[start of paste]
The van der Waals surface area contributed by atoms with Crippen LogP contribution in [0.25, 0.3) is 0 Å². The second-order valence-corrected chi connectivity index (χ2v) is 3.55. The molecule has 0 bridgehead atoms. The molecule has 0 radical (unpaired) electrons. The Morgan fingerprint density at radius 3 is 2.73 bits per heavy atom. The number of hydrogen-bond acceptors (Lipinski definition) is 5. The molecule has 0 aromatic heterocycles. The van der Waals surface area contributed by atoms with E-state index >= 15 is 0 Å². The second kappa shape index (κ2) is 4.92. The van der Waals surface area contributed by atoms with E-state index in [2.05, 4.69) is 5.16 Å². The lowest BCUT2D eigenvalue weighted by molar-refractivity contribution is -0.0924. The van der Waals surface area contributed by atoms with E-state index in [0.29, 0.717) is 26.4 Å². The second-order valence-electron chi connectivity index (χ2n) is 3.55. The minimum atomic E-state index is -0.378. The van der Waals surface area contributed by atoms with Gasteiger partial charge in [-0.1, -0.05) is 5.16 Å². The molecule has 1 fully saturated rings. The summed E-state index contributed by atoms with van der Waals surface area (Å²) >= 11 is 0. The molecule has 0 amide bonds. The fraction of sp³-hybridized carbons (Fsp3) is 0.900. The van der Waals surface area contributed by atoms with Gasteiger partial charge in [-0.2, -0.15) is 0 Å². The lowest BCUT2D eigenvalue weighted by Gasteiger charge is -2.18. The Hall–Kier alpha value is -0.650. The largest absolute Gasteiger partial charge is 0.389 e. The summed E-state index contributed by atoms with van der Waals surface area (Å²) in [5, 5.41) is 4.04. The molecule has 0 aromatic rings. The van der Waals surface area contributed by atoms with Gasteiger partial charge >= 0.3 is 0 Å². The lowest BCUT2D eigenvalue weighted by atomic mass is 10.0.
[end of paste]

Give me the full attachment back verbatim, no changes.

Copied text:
The van der Waals surface area contributed by atoms with Crippen LogP contribution in [0.25, 0.3) is 0 Å². The second-order valence-corrected chi connectivity index (χ2v) is 3.55. The molecule has 0 bridgehead atoms. The molecule has 0 radical (unpaired) electrons. The Morgan fingerprint density at radius 3 is 2.73 bits per heavy atom. The number of hydrogen-bond acceptors (Lipinski definition) is 5. The molecule has 0 aromatic heterocycles. The van der Waals surface area contributed by atoms with E-state index >= 15 is 0 Å². The second kappa shape index (κ2) is 4.92. The van der Waals surface area contributed by atoms with E-state index in [2.05, 4.69) is 5.16 Å². The lowest BCUT2D eigenvalue weighted by molar-refractivity contribution is -0.0924. The van der Waals surface area contributed by atoms with E-state index in [0.29, 0.717) is 26.4 Å². The second-order valence-electron chi connectivity index (χ2n) is 3.55. The minimum atomic E-state index is -0.378. The van der Waals surface area contributed by atoms with Gasteiger partial charge in [-0.1, -0.05) is 5.16 Å². The molecule has 1 fully saturated rings. The summed E-state index contributed by atoms with van der Waals surface area (Å²) >= 11 is 0. The molecule has 0 amide bonds. The fraction of sp³-hybridized carbons (Fsp3) is 0.900. The van der Waals surface area contributed by atoms with Gasteiger partial charge in [-0.2, -0.15) is 0 Å². The lowest BCUT2D eigenvalue weighted by Gasteiger charge is -2.18. The Hall–Kier alpha value is -0.650. The largest absolute Gasteiger partial charge is 0.389 e. The summed E-state index contributed by atoms with van der Waals surface area (Å²) in [5, 5.41) is 4.04. The molecule has 0 aromatic rings. The van der Waals surface area contributed by atoms with Gasteiger partial charge >= 0.3 is 0 Å². The lowest BCUT2D eigenvalue weighted by atomic mass is 10.0.